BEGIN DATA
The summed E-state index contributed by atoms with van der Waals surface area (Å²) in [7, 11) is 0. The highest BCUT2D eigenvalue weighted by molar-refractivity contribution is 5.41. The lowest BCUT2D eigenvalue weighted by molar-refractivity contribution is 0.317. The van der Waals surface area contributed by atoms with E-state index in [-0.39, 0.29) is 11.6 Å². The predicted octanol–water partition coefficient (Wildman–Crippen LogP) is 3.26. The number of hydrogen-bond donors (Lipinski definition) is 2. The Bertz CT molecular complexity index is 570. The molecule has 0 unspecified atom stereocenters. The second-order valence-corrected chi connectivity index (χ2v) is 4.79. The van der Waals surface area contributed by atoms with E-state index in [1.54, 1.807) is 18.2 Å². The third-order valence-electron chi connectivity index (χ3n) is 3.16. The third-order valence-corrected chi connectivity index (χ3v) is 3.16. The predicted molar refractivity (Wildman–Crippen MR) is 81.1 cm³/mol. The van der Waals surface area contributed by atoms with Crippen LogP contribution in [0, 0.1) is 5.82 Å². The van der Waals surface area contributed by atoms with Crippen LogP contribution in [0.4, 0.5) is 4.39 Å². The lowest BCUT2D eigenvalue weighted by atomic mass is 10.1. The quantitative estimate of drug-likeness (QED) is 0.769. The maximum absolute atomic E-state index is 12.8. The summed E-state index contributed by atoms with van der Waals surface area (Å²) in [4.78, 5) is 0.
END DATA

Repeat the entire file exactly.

The summed E-state index contributed by atoms with van der Waals surface area (Å²) in [7, 11) is 0. The highest BCUT2D eigenvalue weighted by molar-refractivity contribution is 5.41. The lowest BCUT2D eigenvalue weighted by molar-refractivity contribution is 0.317. The van der Waals surface area contributed by atoms with E-state index in [-0.39, 0.29) is 11.6 Å². The predicted octanol–water partition coefficient (Wildman–Crippen LogP) is 3.26. The number of hydrogen-bond donors (Lipinski definition) is 2. The Bertz CT molecular complexity index is 570. The molecule has 0 unspecified atom stereocenters. The second-order valence-corrected chi connectivity index (χ2v) is 4.79. The van der Waals surface area contributed by atoms with E-state index in [1.54, 1.807) is 18.2 Å². The third-order valence-electron chi connectivity index (χ3n) is 3.16. The third-order valence-corrected chi connectivity index (χ3v) is 3.16. The predicted molar refractivity (Wildman–Crippen MR) is 81.1 cm³/mol. The van der Waals surface area contributed by atoms with Crippen LogP contribution in [0, 0.1) is 5.82 Å². The van der Waals surface area contributed by atoms with Crippen LogP contribution in [0.4, 0.5) is 4.39 Å². The lowest BCUT2D eigenvalue weighted by atomic mass is 10.1. The quantitative estimate of drug-likeness (QED) is 0.769. The maximum absolute atomic E-state index is 12.8. The summed E-state index contributed by atoms with van der Waals surface area (Å²) in [4.78, 5) is 0.